Sunday, February 25, 2018

PCG's Ron Fraser on American English

PCG's Ron Fraser (1941-2013) originated from Australia and ended up becoming one of the main leaders of PCG. Even though he rose to the upper echelon of PCG and prospered thanks to the predominantly American organization which he had decided to align himself with, he thought American English "was quite below par compared" with the English spoken elsewhere in the English speaking world.
My earliest critics when I began to take a higher profile in speaking and writing were Americans. A number claimed that I used words they did not know the meaning of. Yet all I was doing was using the vocabulary that was part of a good education in my home country and most of the rest of the British Commonwealth! It soon became obvious that the quality of language generally in use in the U.S. was quite below par compared to the rest of the English-speaking world. (Ron Fraser, Out of the Abundance of the Heart …, August 13, 2012.)
Just imagine. Gerald Flurry and the upper echelon of PCG's leadership let this man who looked down on American Emglish have so much power and authority within the organization and do so much to get their recruitment magazine up and running.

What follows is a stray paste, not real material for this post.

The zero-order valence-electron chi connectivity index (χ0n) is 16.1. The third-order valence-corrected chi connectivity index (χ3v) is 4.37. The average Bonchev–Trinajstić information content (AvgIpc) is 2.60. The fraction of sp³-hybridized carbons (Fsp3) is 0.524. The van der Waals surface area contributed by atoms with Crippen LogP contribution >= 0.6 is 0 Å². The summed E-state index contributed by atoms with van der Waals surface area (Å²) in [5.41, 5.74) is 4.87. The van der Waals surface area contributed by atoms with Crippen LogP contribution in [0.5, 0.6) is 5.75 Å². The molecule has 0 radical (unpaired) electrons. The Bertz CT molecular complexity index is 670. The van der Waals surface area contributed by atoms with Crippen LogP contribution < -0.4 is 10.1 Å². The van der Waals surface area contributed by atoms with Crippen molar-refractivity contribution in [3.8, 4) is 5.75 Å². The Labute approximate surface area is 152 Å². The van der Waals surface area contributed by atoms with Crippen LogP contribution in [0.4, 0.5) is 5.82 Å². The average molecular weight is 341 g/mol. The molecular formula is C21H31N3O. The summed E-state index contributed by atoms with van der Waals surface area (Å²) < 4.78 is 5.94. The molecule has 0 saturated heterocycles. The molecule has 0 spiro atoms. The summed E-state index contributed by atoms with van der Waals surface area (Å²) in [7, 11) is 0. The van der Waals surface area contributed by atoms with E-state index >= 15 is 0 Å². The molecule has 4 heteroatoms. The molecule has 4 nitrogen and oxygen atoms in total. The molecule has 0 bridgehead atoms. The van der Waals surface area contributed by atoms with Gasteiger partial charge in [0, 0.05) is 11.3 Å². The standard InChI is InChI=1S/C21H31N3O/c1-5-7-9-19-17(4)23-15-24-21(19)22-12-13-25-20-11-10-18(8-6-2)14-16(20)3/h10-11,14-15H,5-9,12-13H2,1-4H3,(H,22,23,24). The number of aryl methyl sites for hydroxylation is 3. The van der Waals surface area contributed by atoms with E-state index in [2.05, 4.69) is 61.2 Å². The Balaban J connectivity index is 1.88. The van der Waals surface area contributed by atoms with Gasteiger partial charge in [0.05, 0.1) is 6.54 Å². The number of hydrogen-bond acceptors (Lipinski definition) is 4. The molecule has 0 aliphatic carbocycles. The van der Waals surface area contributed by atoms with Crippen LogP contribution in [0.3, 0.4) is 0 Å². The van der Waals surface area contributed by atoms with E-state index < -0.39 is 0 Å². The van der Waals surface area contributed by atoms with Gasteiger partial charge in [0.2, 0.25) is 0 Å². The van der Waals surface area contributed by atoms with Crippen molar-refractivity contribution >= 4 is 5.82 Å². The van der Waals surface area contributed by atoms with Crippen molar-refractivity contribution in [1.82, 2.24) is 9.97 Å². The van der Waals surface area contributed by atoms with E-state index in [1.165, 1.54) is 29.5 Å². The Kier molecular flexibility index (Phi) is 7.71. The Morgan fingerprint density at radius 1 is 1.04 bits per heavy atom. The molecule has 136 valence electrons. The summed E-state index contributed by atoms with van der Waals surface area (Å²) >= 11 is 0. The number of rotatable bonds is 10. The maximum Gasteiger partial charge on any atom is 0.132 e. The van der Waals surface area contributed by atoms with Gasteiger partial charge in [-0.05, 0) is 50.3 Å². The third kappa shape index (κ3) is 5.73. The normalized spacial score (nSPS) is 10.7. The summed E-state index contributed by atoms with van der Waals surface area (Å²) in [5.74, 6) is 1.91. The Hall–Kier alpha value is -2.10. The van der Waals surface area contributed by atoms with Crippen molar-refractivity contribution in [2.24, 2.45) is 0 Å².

1. Henry Higgins in Pygmalion lamented the "verbal class distinction" he observed. And I still remember a pamphlet from the State Dept that came with my first passport (some 50 years ago) that said as visitors to foreign countries we are Ambassadors and mustn't criticize the government or culture of host nations.
    As an occasional ESL/EFL teacher in English and non-English speaking and Commonwealth and non-Commonwealth countries, one of my favorite routines in class is to pretend to park a car and step out on the sidewalk (US), pavement (UK) or footpath (Australia). In Australia, I remember getting a list of some 100 "Aussie words" that have different meanings in the US and UK. And there was John Halford (UK) who made fun of the minister Randy Dick (Randy meaning horny is Australia). In India, where English speakers claim to speak Oxford English, the USIS issued visitors a list of "Indian words" which had different meanings the in the UK.
    And we can't forget the PT writers, who, when they used the word "diaper" would include "nappies, for British readers".

  2. I really am sorry if you have been offended, Redfox. But sadly, when we Britishers (and I am including those of us from the Commonwealth) rub shoulders with Americans we do find that their educational standards are below what we would consider to be par. Americans are very insular. Your national policy used to be Isolationist, after all. Americans, as a whole, seem to have a limited understanding of other cultures. Remember the term "The Ugly American". That was coined because they seemed to be ignorant oafs when we met them o/seas.